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Acinetobacter radioresistens and Microbacterium paraoxydans endocarditis in patient with indwelling catheter and metastatic carcinoma
  1. Elizabeth Pinchman1,
  2. Benjamin Hoenig1,
  3. Gabriel Solorzano2 and
  4. Charles Martin2
  1. 1Medical Education, Albany Medical College, Albany, NY, USA
  2. 2Internal Medicine, Albany Medical Center, Albany, NY, USA
  1. Correspondence to Ms Elizabeth Pinchman; pinchme{at}


Acinetobacter radioresistens is a rare cause of nosocomial infection and is believed to confer antibiotic resistance to aggressive bacterial species. We present the first reported case of polymicrobial endocarditis caused by A. radioresistens and Microbacterium paraoxydans co-infection, a case of a woman in her late 60s with bacteraemia and ultimate finding of endometrial carcinoma. Bacteraemia with either agent in a previously healthy patient should prompt providers to search for underlying malignancy or immunological problem.

We support the use of matrix-assisted laser desorption/ionization time-of-flight (MALDI-TOF) mass spectrometry for identifying these organisms in cultures, as well as the development of faster isolation techniques through PCR. Furthermore, we advocate for providers to order early antibiotic susceptibility testing, since our patient’s Microbacterium sp was not susceptible to meropenem unlike most Microbacterium reported in literature.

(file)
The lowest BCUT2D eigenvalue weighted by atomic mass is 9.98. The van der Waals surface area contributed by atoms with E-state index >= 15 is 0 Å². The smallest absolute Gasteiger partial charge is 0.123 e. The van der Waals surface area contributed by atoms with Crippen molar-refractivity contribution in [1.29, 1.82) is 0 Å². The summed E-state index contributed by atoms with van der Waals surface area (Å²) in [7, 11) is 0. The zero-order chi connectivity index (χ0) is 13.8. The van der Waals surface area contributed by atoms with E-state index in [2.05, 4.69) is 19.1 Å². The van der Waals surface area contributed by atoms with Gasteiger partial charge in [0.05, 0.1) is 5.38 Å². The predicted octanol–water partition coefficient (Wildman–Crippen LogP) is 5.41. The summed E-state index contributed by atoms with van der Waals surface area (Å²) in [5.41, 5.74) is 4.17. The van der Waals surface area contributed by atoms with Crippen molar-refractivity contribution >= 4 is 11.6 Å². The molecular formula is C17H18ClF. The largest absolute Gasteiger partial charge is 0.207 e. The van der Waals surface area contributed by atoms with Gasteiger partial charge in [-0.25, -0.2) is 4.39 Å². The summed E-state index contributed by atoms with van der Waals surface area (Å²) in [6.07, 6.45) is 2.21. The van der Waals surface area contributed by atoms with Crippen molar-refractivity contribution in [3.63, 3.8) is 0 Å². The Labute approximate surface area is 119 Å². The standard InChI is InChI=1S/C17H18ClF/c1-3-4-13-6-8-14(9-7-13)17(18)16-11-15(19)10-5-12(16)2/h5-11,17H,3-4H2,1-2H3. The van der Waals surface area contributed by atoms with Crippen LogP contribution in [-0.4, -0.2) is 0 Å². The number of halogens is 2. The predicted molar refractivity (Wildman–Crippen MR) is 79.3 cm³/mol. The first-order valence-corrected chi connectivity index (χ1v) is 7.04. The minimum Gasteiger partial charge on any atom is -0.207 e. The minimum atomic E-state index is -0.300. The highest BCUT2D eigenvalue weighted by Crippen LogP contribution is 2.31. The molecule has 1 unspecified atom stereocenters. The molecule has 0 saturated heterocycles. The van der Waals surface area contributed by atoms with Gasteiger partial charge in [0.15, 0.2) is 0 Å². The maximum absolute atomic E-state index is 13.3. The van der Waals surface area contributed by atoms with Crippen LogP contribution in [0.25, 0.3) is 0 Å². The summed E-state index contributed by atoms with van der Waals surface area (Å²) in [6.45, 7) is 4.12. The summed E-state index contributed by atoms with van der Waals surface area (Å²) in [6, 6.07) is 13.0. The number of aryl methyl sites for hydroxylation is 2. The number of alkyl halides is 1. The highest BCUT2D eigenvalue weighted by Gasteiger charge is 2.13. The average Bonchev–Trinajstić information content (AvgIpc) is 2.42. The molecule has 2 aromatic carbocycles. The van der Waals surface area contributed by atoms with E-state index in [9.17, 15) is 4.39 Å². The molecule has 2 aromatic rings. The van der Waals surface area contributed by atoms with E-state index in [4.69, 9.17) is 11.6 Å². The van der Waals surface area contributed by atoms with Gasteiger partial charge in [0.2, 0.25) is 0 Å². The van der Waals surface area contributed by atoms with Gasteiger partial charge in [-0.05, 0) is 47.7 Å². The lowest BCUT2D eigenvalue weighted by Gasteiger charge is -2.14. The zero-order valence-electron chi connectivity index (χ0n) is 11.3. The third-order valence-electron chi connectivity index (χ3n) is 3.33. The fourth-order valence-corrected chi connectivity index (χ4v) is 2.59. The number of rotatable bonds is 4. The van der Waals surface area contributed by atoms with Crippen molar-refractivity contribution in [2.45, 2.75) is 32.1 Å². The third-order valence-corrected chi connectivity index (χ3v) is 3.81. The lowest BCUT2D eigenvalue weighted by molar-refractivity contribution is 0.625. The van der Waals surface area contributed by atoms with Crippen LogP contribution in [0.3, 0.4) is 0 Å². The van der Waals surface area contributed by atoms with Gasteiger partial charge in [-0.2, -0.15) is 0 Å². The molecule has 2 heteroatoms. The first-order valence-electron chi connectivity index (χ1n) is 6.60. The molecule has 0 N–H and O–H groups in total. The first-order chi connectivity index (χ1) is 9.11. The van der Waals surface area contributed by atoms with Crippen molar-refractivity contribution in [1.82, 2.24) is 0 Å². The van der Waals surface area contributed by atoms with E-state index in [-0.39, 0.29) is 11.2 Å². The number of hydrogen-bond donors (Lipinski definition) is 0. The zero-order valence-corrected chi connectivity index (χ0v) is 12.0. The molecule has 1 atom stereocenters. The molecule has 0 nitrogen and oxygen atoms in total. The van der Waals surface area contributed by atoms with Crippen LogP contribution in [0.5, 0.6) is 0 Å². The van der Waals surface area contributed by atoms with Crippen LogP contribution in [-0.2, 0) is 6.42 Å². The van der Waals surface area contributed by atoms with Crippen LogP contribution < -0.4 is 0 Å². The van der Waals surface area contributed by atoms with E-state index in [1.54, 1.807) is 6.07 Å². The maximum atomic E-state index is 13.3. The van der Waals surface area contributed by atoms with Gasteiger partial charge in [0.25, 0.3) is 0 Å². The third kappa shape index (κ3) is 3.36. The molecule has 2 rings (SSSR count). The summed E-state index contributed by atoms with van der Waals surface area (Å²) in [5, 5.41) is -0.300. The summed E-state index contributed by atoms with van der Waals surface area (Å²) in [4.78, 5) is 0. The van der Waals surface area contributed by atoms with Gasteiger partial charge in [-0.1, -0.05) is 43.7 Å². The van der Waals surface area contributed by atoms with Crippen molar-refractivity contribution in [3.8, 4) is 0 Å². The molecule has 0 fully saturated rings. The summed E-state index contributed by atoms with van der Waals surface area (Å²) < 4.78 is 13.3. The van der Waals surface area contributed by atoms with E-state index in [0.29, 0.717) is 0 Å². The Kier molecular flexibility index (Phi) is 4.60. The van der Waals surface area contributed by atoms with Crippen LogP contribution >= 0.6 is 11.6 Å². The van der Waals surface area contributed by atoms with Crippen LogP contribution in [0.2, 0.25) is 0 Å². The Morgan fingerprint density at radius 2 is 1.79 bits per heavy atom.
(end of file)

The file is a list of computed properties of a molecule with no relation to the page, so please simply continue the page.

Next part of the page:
• Valvar diseases
  • Infections
  • Malignant disease and immunosuppression
  • Gynecological cancer

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  • Contributors EP interviewed the subject, gathered data, wrote the case summary and edited the manuscript. BH was responsible for the literature review presented in the introduction and discussion sections. GS conducted the majority of editing and assisted in structuring the case report. CM also assisted in editing the manuscript, as well as providing direct patient care for this subject.

  • Funding The authors have not declared a specific grant for this research from any funding agency in the public, commercial or not-for-profit sectors.

  • Case reports provide a valuable learning resource for the scientific community and can indicate areas of interest for future research. They should not be used in isolation to guide treatment choices or public health policy.

  • Competing interests None declared.

  • Provenance and peer review Not commissioned; externally peer reviewed.